Do you have video of the kind of thing you're talking about? Even if the space is so crowded that people hit someone or something else before making it to the floor you can still use wrestling/Judo control and escapes from the clinch. And if it's that crowded I'd certainly expect un-trained grapplers to lock up and sooner or later manage to fall over anyway.

    What tactics do you find people successfully use when jumped by multiples in an extremely crowded space, if that's what your talking about? Aren't any of the numerically superior faction tackling the guy so that their mates can put the boot in?

    Presumably if people are sometimes sweeping each other they are ending up on the floor, somehow?

    P.S. That's a lot of questions, sorry! I'm just surprised because fights between untrained people so very often involve (rubbish) take-downs and throws in my experience, even more so when you've got a melee situation and they have the opportunity to blind-side each other with the mighty playground headlock.
    Last edited: Feb 19, 2013
  8. Bomber

    Bomber Valued Member

    It's great that you run these days. I'm sure it is useful for people.
    Last edited: Feb 19, 2013
  9. Ben Gash CLF

    Ben Gash CLF Valued Member

    You're suffering from selective memory a little. I've just watched video evidence of Southpaw and Llama doing double legs, and I know I've done throws and takedowns there. The rules on neck manipulation hamper effective throwing IMHO.
  10. Giovanni

    Giovanni Well-Known Member Supporter

    i think no matter what you do, you should pressure-test. it just so happens that "sport" arts have more pressure-testing built in than say ninjutsu. but it's not like you can't pressure test hapkido or ninjutsu, for instance. pressure and having a good all-around game is what will give you the tools and/or attributes, no? i do bjj, but i also box some hoping to get a decent striking game.
  11. Giovanni

    Giovanni Well-Known Member Supporter

    oh also, staying in good shape will also help. i run a lot, hoping to implement my super secret "catch me if you can" technique.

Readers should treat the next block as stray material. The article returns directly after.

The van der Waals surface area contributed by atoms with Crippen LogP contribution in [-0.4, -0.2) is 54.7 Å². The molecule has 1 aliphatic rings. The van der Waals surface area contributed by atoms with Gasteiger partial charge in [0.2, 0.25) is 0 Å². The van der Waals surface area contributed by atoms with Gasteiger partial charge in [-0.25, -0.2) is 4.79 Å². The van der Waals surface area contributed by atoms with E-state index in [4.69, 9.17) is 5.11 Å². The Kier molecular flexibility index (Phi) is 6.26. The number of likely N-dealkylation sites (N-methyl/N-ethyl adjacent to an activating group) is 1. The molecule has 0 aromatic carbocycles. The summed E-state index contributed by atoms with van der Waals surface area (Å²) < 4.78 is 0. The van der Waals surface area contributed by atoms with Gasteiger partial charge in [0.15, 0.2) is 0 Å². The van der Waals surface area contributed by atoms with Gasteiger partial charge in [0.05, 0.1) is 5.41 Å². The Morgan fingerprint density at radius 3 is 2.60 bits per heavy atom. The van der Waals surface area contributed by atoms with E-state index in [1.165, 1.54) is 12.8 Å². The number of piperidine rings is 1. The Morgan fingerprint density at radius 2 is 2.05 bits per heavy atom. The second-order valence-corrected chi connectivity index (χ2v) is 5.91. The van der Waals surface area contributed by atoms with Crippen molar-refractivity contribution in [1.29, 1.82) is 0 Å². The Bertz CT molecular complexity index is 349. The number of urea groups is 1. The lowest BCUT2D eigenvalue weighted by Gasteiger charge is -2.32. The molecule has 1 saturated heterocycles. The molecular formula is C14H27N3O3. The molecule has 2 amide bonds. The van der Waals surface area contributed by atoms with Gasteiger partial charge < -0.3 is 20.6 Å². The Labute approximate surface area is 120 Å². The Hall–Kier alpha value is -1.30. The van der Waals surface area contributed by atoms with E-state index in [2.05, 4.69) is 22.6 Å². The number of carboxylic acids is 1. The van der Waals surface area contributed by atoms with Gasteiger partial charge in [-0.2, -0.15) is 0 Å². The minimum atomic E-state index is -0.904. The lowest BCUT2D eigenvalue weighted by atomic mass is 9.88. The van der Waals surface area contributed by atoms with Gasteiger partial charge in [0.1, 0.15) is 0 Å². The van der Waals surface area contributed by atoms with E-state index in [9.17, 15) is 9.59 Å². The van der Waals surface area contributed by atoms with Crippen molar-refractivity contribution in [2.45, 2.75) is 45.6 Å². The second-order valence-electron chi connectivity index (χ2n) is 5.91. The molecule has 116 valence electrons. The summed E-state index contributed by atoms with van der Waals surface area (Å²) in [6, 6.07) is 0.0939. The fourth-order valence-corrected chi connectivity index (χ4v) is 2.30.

12. John Titchen

    John Titchen Still Learning Supporter

    Do they? It's not something I've observed and I've observed quite a lot. I've seen people falling over after stumbling back. I've seen people go down from hits. I've seen people pushed down. I've almost never seen anyone thrown. Most of the idea that people have about fights going to the ground seem to stem from that old LAPD statistic which is frequently quoted out of context, as it was the percentage of arrests going to the ground where the suspect resisted cuffing.

    Please note, I'm not posting as anti Judo here, at least not deliberately. I think stand up grappling skills are essential. I'm not convinced though that throwing per se is a high percentile technique in the sorts of situations I'm training for. I still teach Aikido style throws/unbalancing but I ditched all the hip throws from my syllabus as we just never seemed to find the right scenario for them. Of the visitors I've had over for the Sim Days I've had some good throwers and wrestlers in the 'strikers' mix and they also seemed to stick with the striking repertoire.

    I agree you can definitely use wrestling/control etc, I'm saying that throws seem to be a low percentage movement when fists are flying in this sort of context.

    I asked for Smurf's perspective as he is a good Ju Jitsu instructor and has done the Sim Days as well as having a professional background linked to managing violent situations. As such he is well placed to say how realistic the training was, and why he didn't throw. It may be the bulkiness of the chest guards is inhibiting for example.